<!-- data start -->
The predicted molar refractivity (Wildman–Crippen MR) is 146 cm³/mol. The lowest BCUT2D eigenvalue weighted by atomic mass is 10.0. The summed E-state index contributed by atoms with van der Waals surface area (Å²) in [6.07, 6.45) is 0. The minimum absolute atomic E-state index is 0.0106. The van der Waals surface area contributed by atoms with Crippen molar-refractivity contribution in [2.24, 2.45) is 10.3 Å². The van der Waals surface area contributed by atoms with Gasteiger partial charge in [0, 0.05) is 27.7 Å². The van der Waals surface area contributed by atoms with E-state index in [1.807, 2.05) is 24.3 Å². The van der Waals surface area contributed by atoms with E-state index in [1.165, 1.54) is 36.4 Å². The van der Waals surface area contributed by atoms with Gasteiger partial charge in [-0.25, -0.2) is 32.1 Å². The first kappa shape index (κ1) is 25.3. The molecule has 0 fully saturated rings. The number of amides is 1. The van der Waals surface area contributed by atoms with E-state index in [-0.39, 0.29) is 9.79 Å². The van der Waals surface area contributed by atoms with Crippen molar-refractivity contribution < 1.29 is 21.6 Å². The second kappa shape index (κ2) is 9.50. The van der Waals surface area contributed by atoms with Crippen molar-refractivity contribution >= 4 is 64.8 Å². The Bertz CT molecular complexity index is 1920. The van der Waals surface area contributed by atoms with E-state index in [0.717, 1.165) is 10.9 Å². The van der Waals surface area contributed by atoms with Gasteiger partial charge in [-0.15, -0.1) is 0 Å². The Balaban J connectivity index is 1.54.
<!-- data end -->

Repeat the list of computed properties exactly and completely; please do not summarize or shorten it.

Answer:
The predicted molar refractivity (Wildman–Crippen MR) is 146 cm³/mol. The lowest BCUT2D eigenvalue weighted by atomic mass is 10.0. The summed E-state index contributed by atoms with van der Waals surface area (Å²) in [6.07, 6.45) is 0. The minimum absolute atomic E-state index is 0.0106. The van der Waals surface area contributed by atoms with Crippen molar-refractivity contribution in [2.24, 2.45) is 10.3 Å². The van der Waals surface area contributed by atoms with Gasteiger partial charge in [0, 0.05) is 27.7 Å². The van der Waals surface area contributed by atoms with E-state index in [1.807, 2.05) is 24.3 Å². The van der Waals surface area contributed by atoms with E-state index in [1.165, 1.54) is 36.4 Å². The van der Waals surface area contributed by atoms with Gasteiger partial charge in [-0.25, -0.2) is 32.1 Å². The first kappa shape index (κ1) is 25.3. The molecule has 0 fully saturated rings. The number of amides is 1. The van der Waals surface area contributed by atoms with E-state index in [-0.39, 0.29) is 9.79 Å². The van der Waals surface area contributed by atoms with Crippen molar-refractivity contribution < 1.29 is 21.6 Å². The second kappa shape index (κ2) is 9.50. The van der Waals surface area contributed by atoms with Crippen molar-refractivity contribution >= 4 is 64.8 Å². The Bertz CT molecular complexity index is 1920. The van der Waals surface area contributed by atoms with E-state index in [0.717, 1.165) is 10.9 Å². The van der Waals surface area contributed by atoms with Gasteiger partial charge in [-0.15, -0.1) is 0 Å². The Balaban J connectivity index is 1.54.